Evergreen gets a gold star

With high environmental rating, school called model for state

Wednesday, Nov. 4, 2009


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Staff photos by REID SILVERMAN
Evergreen Elementary School Principal Kim Summers, left, St. Mary's public schools Superintendent Michael Martirano and Maryland State Schools Superintendent Nancy Grasmick receive the gold-rated LEED certification plaque for the school's environmentally friendly features and construction Tuesday during a dedication ceremony.


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Staff photos by REID SILVERMAN
Lauren Heibel, center, reads a poem she wrote as schoolmates Annilee Hampton, Andreliaz Rivera, Ansleigh Bryer and Hannah Ludke look on.


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Maryland public schools Superintendent Nancy Grasmick is presented with a ceremonial key to Evergreen Elementary School by David Lever, executive director of the interagency committee on public school construction, Tuesday at the school's dedication.

Evergreen Elementary School will serve as a prototype not just in St. Mary's County but throughout Maryland because of its conservation features, the state superintendent of schools said Tuesday.

The school opened two months ago but was officially dedicated Tuesday. Evergreen is the first new school built in St. Mary's County since 1981, excluding replacement school buildings such as George Washington Carver Elementary School.

Evergreen could be the greenest school in the state, according to school and state officials.

Just last week, school officials were notified that the school achieved the second highest rating by the Leadership in Energy and Environmental Design, or LEED, Green Building Rating System, a voluntary national standard for developing high-performance, sustainable buildings.

LEED-certified buildings, such as Evergreen Elementary, are rated according to how well they perform on a checklist that includes sustainable sites, water efficiency, energy and atmosphere, materials and resources, and indoor environmental quality.

Evergreen's gold label came thanks to even better handling of the construction waste than planned, extremely good air quality and exemplary water-saving techniques, said Larry Hartwick, school supervisor of design and construction.

The building's design also opens doors to education, as many of the school's green features are being incorporated into the classroom curriculum for students.

Principal Kim Summers said Evergreen is "truly a teaching school," and that educators today must accept their role in instilling the importance of good environmental stewardship in students.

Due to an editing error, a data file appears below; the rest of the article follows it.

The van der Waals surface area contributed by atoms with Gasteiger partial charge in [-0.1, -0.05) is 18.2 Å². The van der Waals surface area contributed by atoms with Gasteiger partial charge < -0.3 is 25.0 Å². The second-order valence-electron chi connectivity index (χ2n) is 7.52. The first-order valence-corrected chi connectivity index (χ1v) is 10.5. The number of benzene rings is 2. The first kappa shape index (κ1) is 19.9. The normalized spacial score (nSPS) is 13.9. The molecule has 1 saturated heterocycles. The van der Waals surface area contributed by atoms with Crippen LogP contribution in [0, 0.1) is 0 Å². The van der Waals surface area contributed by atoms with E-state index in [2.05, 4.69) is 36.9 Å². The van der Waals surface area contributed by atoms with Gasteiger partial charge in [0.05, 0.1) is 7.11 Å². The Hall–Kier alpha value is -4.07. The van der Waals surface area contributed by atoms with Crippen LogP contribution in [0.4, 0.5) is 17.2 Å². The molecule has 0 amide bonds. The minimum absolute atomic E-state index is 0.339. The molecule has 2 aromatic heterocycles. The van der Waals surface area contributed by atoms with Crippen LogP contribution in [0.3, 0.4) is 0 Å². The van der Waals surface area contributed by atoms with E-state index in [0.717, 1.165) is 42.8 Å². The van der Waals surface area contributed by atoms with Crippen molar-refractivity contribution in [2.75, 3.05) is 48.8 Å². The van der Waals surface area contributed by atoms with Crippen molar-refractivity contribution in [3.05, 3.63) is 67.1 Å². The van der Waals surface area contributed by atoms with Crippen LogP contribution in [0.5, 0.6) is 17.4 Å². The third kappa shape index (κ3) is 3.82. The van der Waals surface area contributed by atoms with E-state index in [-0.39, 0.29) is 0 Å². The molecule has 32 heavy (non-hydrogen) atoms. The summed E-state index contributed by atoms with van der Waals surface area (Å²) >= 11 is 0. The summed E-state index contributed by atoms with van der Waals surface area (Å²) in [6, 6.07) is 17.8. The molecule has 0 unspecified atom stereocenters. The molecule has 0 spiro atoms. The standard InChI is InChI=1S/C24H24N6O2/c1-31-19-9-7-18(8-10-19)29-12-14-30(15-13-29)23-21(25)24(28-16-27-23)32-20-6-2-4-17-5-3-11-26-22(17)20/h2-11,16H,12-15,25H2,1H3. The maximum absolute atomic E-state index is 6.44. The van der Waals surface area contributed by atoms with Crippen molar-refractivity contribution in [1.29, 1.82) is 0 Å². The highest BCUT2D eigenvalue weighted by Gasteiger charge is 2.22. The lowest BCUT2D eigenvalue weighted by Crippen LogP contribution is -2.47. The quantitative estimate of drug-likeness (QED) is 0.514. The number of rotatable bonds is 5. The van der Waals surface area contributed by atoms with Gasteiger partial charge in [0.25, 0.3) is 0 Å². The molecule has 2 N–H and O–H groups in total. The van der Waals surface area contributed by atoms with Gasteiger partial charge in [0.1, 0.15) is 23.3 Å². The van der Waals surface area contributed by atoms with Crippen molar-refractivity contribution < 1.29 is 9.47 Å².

An energy conservation kiosk allows students and visitors to the school to monitor the building's energy usage and other data in real time. This includes comparing two sets of classrooms, one of which is heated traditionally and the other heated using geothermal energy.

"There is a very fresh quality to this school," said David Lever, executive director of the Maryland Interagency Committee on School Construction.

He said the use of natural light, along with the green roof and rainwater-collection cisterns visible from the front of the school, make Evergreen stand out among other green schools in the state.

The school can save 90 percent of the water typically used in an elementary school.

Nancy Grasmick, state school superintendent, praised the school Tuesday as one that will become a prototype for others in the state.

"This school serves as a laboratory … where children will learn what it means in terms of opportunity," Grasmick said. She said the science, technology and engineering features built into the facility are evident and will help encourage students to pursue career paths that allow them to compete on an international level.

"One cannot even go in the restroom and not be aware of the incredible, incredible engineering taking place," Grasmick said, referring to the waterless urinals, dual-flush toilets, high-powered hand dryers and other environmentally friendly aspects.

"It's quite an impressive facility and there are a lot of features that are really state of the art," Grasmick said in an interview after the dedication. She said she believes that at this time it is the greenest school in the state.

Evergreen began in October of 2005 when a school site was finally selected after years of searching, St. Mary's school Superintendent Michael Martirano said.

"This began a whirlwind of excitement, enthusiasm and engagement that led to grand plans," Martirano said. The school system and board of education immediately endorsed making the new facility a green school.

"Our dream has become a reality," thanks to the support of local and state legislators, builders, school staff, parents and others, Martirano said.

Del. John Bohanan (D-St. Mary's) said that the price of a new elementary school has gone up tremendously over the years, but that as a teaching tool, the Evergreen building has come up as a positive example in the state legislature.

"Evergreen, it's the best school ever," Bohanan said.

The school cost about $25.4 million, which included about $1.5 million added and paid for by the county for the green features. It came in under budget by about $1.5 million.

A host of speakers and visitors attended the dedication ceremony, which concluded with a ceremony in which a ceremonial key and an ID badge for mascot Chessie, a Chesapeake Bay retriever, were passed from one person to the next who represented the steps of completing the school.

"We feel like proud parents," said Bill Mattingly, chair of the St. Mary's school board. He urged the students "to take care of this school; it will be here for many generations."

jyeatman@somdnews.com

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